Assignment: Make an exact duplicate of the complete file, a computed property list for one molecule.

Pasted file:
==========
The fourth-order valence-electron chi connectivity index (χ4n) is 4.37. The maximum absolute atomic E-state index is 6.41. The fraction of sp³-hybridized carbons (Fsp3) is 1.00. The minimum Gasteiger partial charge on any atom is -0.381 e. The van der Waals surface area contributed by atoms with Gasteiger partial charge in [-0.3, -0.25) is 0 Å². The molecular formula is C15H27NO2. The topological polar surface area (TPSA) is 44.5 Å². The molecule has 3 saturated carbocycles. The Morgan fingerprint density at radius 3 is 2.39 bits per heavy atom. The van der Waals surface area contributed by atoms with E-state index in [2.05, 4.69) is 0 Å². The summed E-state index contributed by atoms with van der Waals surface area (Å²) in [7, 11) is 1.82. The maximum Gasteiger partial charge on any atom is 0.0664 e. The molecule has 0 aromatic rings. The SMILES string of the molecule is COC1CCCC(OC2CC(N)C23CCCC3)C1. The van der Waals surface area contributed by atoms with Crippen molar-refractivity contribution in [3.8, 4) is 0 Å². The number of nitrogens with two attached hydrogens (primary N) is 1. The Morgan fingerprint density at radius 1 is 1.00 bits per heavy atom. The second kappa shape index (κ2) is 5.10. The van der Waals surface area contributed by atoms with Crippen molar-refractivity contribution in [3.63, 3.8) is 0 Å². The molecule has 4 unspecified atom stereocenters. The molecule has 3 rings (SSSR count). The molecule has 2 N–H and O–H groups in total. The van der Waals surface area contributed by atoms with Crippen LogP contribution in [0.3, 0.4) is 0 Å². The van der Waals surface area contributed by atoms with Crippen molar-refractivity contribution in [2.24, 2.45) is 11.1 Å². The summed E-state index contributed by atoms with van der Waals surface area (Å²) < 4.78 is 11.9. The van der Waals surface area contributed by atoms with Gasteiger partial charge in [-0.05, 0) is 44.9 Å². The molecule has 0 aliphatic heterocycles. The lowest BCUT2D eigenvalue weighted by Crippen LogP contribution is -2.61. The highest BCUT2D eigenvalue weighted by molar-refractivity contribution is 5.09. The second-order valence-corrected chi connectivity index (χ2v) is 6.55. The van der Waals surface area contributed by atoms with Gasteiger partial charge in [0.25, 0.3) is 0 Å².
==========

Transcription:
The fourth-order valence-electron chi connectivity index (χ4n) is 4.37. The maximum absolute atomic E-state index is 6.41. The fraction of sp³-hybridized carbons (Fsp3) is 1.00. The minimum Gasteiger partial charge on any atom is -0.381 e. The van der Waals surface area contributed by atoms with Gasteiger partial charge in [-0.3, -0.25) is 0 Å². The molecular formula is C15H27NO2. The topological polar surface area (TPSA) is 44.5 Å². The molecule has 3 saturated carbocycles. The Morgan fingerprint density at radius 3 is 2.39 bits per heavy atom. The van der Waals surface area contributed by atoms with E-state index in [2.05, 4.69) is 0 Å². The summed E-state index contributed by atoms with van der Waals surface area (Å²) in [7, 11) is 1.82. The maximum Gasteiger partial charge on any atom is 0.0664 e. The molecule has 0 aromatic rings. The SMILES string of the molecule is COC1CCCC(OC2CC(N)C23CCCC3)C1. The van der Waals surface area contributed by atoms with Crippen molar-refractivity contribution in [3.8, 4) is 0 Å². The number of nitrogens with two attached hydrogens (primary N) is 1. The Morgan fingerprint density at radius 1 is 1.00 bits per heavy atom. The second kappa shape index (κ2) is 5.10. The van der Waals surface area contributed by atoms with Crippen molar-refractivity contribution in [3.63, 3.8) is 0 Å². The molecule has 4 unspecified atom stereocenters. The molecule has 3 rings (SSSR count). The molecule has 2 N–H and O–H groups in total. The van der Waals surface area contributed by atoms with Crippen LogP contribution in [0.3, 0.4) is 0 Å². The van der Waals surface area contributed by atoms with Crippen molar-refractivity contribution in [2.24, 2.45) is 11.1 Å². The summed E-state index contributed by atoms with van der Waals surface area (Å²) < 4.78 is 11.9. The van der Waals surface area contributed by atoms with Gasteiger partial charge in [-0.05, 0) is 44.9 Å². The molecule has 0 aliphatic heterocycles. The lowest BCUT2D eigenvalue weighted by Crippen LogP contribution is -2.61. The highest BCUT2D eigenvalue weighted by molar-refractivity contribution is 5.09. The second-order valence-corrected chi connectivity index (χ2v) is 6.55. The van der Waals surface area contributed by atoms with Gasteiger partial charge in [0.25, 0.3) is 0 Å².